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THANKSGIVING IN FRANCE: A PREVIEW #5



I'd like to say that our cousins all sat with us on our living room on Thanksgiving Day, drawing colorful turkeys while our dads watched over us, having loosened their ties just a bit, smoking their pipes. The moms, of course, were in the kitchen, chatting away happily among themselves while they prepared the feast. I'd like to paint that picture, but I don't remember Thanksgiving happening like that. I just don't remember Thanksgiving being a thing at all until Cathey made it a thing some years after we were married and ensconced comfortably in our house in Bath, Pennsylvania. That's when we instituted Second Thanksgiving, a full Thanksgiving gathering on the Saturday after traditional Thanksgiving Day.

You see, we worked on Thanksgiving. Thanksgiving kicked off a big holiday season for us, the money was too good to pass up, and we were young and foolish. But good came out of it. After family and friends had their celebrations with various in-laws and out-laws on Thursday, we had them over on Saturday after all of the holiday craziness had been purged from their systems.

Why am I writing about Thanksgiving several weeks early? Well, I always seem to remember to post about our French Thanksgiving well after the event. By then, stuffed with stuffing, I'm done. Put a fork in me. On to Christmas. So I thought that I'd short-circuit the process and post now instead of later. Here's how Thanksgiving works for us in France.

 Of course, the French don't celebrate Thanksgiving. They know about it, calling it the Fête Americaine. But it’s not on their calendar. And that means that whole turkeys may be difficult to find in November. The French prepare whole turkeys for Christmas, so if you want one a month prior, you have to special order unless you're willing to take your chances. Our local butcher is happy to oblige. In mid October, we order a seven-kilo bird for the day before the holiday so that we have time to brine it. That’s the right size for the eight people who can fit around our little table. Unfortunately, birds of that size are not always available. They are coming through heavier and heavier these days. Twelve kilos and more. Why? According to our butcher, because Americans in posh communities like big birds.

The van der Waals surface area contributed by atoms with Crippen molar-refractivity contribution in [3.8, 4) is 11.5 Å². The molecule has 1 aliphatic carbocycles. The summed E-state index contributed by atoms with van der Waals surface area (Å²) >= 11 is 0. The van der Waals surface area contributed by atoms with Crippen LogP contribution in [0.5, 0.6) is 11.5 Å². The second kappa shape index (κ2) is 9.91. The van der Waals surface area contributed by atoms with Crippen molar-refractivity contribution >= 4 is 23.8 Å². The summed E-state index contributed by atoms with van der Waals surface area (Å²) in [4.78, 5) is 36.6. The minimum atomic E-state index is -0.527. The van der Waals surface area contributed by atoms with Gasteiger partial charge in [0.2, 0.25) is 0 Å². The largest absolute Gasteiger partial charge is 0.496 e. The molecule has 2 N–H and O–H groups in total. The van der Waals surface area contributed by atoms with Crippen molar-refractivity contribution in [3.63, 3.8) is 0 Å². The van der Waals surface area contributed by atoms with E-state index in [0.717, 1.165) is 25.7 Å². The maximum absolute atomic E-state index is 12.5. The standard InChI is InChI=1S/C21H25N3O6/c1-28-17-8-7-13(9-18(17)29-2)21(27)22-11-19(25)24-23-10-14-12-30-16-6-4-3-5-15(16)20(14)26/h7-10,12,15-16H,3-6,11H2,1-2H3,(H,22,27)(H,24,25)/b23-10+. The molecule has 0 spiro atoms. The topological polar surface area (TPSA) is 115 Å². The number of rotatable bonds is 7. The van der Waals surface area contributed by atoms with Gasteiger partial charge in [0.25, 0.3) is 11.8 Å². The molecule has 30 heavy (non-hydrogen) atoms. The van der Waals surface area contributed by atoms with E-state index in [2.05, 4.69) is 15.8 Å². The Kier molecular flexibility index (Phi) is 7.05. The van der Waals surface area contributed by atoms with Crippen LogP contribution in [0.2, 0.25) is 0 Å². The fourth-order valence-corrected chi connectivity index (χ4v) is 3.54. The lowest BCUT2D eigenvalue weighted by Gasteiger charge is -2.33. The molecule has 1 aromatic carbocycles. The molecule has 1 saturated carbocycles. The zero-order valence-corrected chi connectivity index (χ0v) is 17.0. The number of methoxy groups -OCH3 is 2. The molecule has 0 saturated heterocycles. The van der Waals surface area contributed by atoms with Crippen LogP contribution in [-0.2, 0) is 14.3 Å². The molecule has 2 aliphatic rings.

We order our bird, buy the bird, brine it, and roast it according to a process taken from one of Cathey's favorite cooking authorities. And it works. The birds are uniformly moist and tasty. Each time. Every time. If you are interested, leave a Comment and I'll pull up the recipe for you.

Fresh cranberries are not regularly available in France. Buy them when you see them and freeze them. Polenta had to replace corn meal for the stuffing for many years, but con meal is now becoming more readily available. Canned pumpkin isn't available at all for pie making but we have learned that you can buy a frozen pumpkin mousse in Picard, a chain of stores that exclusively sells frozen food. Speaking of pies, pecans are expensive and just don't taste the same as Texas pecans. And molasses and Karo syrup have to be imported in the suitcases of family.

Speaking of family, we have created something of an intentional one. We've introduced several folks to an American Thanksgiving - Brits and Irish and Swedes and, of course, French. We hear through the grapevine that who we include and who we exclude is a subject for discussion among our neighbors. Sorry, but our kitchen and dining are too small to invite a horde.


I'm not going to go into the details of Cathey's Thanksgiving dinner menu. Any discussion of that artful presentation requires pictures to fully appreciate it. It's the full monty. Soup to nuts. Literally. And as many as three different pies. Wine, of course. And maybe an aperitif and a digestif.

Leftovers and sandwiches and, in the dead of winter, gumbo made from turkey bone stock.

How do you slow things down enough during such a Thanksgiving dinner to take pictures? You can't take pictures when you are licking your fingers. Maybe next year...




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